i first read the giver in sixth grade. i don't recall if it was within the school curriculum, or something i read on my own, seeing as i was reading everything and anything that had printed word and stayed still long enough for me to take a look at it. =) i don't remember much of my initial reaction to the book -- i know that i really enjoyed it, and that the idea that "equality doesn't mean everyone is the same" really resonated with me.

reading it again, my reaction has the added depth that ten years' worth of education bring, including having read other political-utopia-focused science fiction (1984, brave new world, and animal farm all come immediately to mind). lumping the giver in with the rest of these works may seem strange, given the very dark nature the adult books possess. however, i think it is just as compelling, and that the lighter tone of the giver makes the sinister nature of the world it describes that much more chilling.

i was also intrigued in this reading to note the ethnocentrism visible in the homology of the community described. if we were to "average" humanity today together into one homologous race we'd be some shade of brown; however, the community only included one non-english name, and jonas had never even heard of a dark-skinned person before inheriting the memories of prior generations. i am pretty confident that this was intentional, as it reinforces the stark contrasts -- or rather, lack thereof -- in the story. i hope also that, as our nation and our experiences become more diverse, the association of social homology with an intrinsically flawed society, however perfect it may appear superficially, will contribute to the development of acceptance and value in our young minds.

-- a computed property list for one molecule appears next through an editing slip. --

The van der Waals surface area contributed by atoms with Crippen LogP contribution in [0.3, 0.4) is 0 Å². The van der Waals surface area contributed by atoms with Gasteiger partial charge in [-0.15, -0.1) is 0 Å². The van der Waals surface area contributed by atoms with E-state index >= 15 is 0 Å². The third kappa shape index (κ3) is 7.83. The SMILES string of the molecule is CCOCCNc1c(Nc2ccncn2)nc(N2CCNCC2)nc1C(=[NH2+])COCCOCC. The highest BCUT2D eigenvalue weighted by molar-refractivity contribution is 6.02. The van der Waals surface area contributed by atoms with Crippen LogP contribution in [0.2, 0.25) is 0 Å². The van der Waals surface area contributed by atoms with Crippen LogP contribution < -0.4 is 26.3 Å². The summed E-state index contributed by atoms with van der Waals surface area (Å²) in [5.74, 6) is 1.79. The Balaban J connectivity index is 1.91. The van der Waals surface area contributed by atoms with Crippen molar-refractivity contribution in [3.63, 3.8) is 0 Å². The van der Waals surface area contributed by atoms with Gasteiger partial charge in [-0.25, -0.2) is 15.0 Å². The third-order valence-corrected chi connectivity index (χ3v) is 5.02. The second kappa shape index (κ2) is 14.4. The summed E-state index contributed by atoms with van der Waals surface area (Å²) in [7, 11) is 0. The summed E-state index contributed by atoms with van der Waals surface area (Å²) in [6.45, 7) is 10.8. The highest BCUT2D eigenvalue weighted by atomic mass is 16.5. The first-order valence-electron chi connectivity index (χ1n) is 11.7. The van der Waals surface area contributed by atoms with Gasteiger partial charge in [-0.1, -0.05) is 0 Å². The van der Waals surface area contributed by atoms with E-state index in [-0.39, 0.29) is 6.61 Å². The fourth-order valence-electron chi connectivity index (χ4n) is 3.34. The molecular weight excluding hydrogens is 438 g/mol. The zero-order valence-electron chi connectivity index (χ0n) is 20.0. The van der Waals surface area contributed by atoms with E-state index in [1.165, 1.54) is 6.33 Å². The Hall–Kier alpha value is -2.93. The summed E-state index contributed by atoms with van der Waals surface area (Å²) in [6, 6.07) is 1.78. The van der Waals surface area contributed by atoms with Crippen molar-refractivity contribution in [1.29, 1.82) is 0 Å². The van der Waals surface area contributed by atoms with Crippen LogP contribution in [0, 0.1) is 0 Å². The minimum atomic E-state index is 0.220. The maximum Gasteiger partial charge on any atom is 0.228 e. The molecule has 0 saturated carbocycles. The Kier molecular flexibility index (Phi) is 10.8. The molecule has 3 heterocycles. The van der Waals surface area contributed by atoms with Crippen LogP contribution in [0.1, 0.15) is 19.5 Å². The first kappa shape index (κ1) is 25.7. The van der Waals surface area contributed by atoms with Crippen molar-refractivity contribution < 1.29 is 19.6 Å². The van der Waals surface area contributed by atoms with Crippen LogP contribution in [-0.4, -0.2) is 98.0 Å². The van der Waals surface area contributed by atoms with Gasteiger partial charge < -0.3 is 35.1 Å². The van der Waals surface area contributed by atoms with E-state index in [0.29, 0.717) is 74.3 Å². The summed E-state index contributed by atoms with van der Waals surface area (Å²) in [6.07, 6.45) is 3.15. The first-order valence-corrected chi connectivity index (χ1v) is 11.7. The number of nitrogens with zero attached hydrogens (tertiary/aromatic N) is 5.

speaking of young minds, i certainly believe that this book is a valuable contribution to a 5th or 6th grade classroom. i know it has received controversy, particularly regarding the protagonist's first recognitions of sexual maturation. however, we start teaching public school kids about puberty and their upcoming physiological developments as early as fourth grade (at least, my district did) -- and well we should! to do so without addressing the psychosocial development that they may also experience is a disservice and an incomplete preparation. besides, it's very tastefully handled, and any potentially controversial content -- a discussion of a dream that jonas is confused and uneasy about -- occurs in the initially benign context of the suppressive, rule-abiding community. kids are more likely to glom onto the far more shocking discussions of death and ritualized homicide, which are also presented in an age-appropriate manner. one mention of an incident of adolescent suicide may raise a red flag, but i think presenting this book in an academic setting with a guided discussion to help kids work through these difficult but important concepts would be far "safer," if there is any concern, than banning it, having kids encounter these ideas on their own, and not have an opportunity to process in a productive way.

regarding the ending of the book, i think i always assumed in earlier readings that the boys had died, but hoped that i was wrong. it's a bittersweet but hopeful ending, and just ambiguous enough to allow for several interpretations. when i snagged this from the library i also picked up gathering blue by the same author -- a story of another society, though very different, that has a sinister secret rippling under the surface -- which mentions in passing a youth who may or may not be one of the boys whose fates are uncertain at the end of the giver. i like that (though, honestly, i'm not certain that the two worlds described in those books can exist together), i like the ambiguity. with no concrete ending, this story retains its might-have-been/might-yet-be quality, serving then not just as a novel but also a cautionary tale, and one of hope.

...well, this was fun! what's next?